By Ishara Nanayakkara

In July 2021, four U.S. pharmaceutical corporations agreed to pay $26 billion to settle thousands of civil lawsuits. Multiple state and local governments and tribal nations pursued litigation against these businesses alleging corporate responsibility for the severity of the ongoing opioid crisis. Three drug distributors and one manufacturer agreed to pay $21 billion and $5 billion respectively to provide healthcare, rehabilitation and prevention services to help mitigate the crisis.


States are using these opioid settlement funds for a variety of purposes that assist individuals suffering from substance use disorders (Table 1 below provides a complete list of proposed and enacted legislation). Most commonly, funds are being allocated to create and maintain committees or commissions to make recommendations on how funds should be allocated. These committees also oversee the distribution of resources and ensure they are properly utilized to temper the crisis – and not diverted to unrelated programs. Members are appointed by officials such as governors and attorney generals based on established criteria.

For example, in Colorado, the membership must include at least one medically-certified professional, at least one pharmacist and at least one individual directly impacted by the opioid crisis. In Kentucky, the membership must include representation of crisis victims, law enforcement and the drug treatment and prevention communities.

Examples of newly established committees include Colorado’s Opioid Recovery Crisis Funds Advisory Committee that provides input and recommendations to the Attorney General on [SN1] effective expenditure of settlement funds. The Prescription Opioid Distribution Commission in Delaware ensures funding is used to mitigate the opioid crisis and not diverted. A report regarding the receipt and allocation of funds must be provided annually to the Commission. Kentucky instituted the Opioid Abatement Advisory Commission [SN2] and Illinois created the Opioid Settlement Fund. [SN3]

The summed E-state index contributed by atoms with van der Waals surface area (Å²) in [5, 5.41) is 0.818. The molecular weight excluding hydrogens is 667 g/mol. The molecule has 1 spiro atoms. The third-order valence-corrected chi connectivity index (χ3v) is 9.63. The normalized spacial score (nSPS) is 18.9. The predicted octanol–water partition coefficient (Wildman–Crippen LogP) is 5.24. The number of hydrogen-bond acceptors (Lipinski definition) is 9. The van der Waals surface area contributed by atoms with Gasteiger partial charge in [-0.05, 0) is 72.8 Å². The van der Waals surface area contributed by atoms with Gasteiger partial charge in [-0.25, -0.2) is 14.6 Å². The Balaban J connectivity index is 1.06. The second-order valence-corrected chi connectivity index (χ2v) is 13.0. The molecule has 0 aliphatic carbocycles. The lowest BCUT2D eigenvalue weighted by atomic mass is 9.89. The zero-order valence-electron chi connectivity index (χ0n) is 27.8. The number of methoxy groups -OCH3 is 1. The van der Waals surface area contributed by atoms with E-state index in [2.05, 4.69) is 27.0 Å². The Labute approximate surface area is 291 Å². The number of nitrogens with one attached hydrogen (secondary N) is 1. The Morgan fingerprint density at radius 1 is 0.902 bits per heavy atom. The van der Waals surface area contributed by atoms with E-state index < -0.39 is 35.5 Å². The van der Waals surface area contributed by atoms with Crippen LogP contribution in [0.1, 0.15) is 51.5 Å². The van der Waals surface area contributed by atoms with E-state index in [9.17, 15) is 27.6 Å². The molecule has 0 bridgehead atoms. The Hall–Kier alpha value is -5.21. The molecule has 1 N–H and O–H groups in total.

In addition to the settlement requirements, states have established additional guidelines for distributing funds. In Florida, funds are only allocated to counties that have an abatement plan and a population of over 300,000 people. Eligible counties must have treatment and prevention programs in place alongside an opioid task force to collect information related to substance abuse disorders and makes recommendations regarding responding to the epidemic.


Several oversight entities incorporate the views and recommendations of affected communities when making funding decisions. Delaware’s Opioid Distribution Commission is one such committee. Counties and municipal governments provide input, and these recommendations are considered when funds are allocated and programs are implemented. Idaho takes on a similar approach by creating a state-directed fund used to support prevention and recovery efforts. The Joint-Finance Appropriations Committee will make take recommendations from the Behavioral Health Council on how to apportion funding.


States are also taking similar approaches to investing funds in response to the opioid crisis emergency. These methods include revamping existing programs as well as creating new ones. Some programs provide direct treatment and rehabilitation services while others provide broader, long-term support to recovering individuals, such as housing assistance and job training.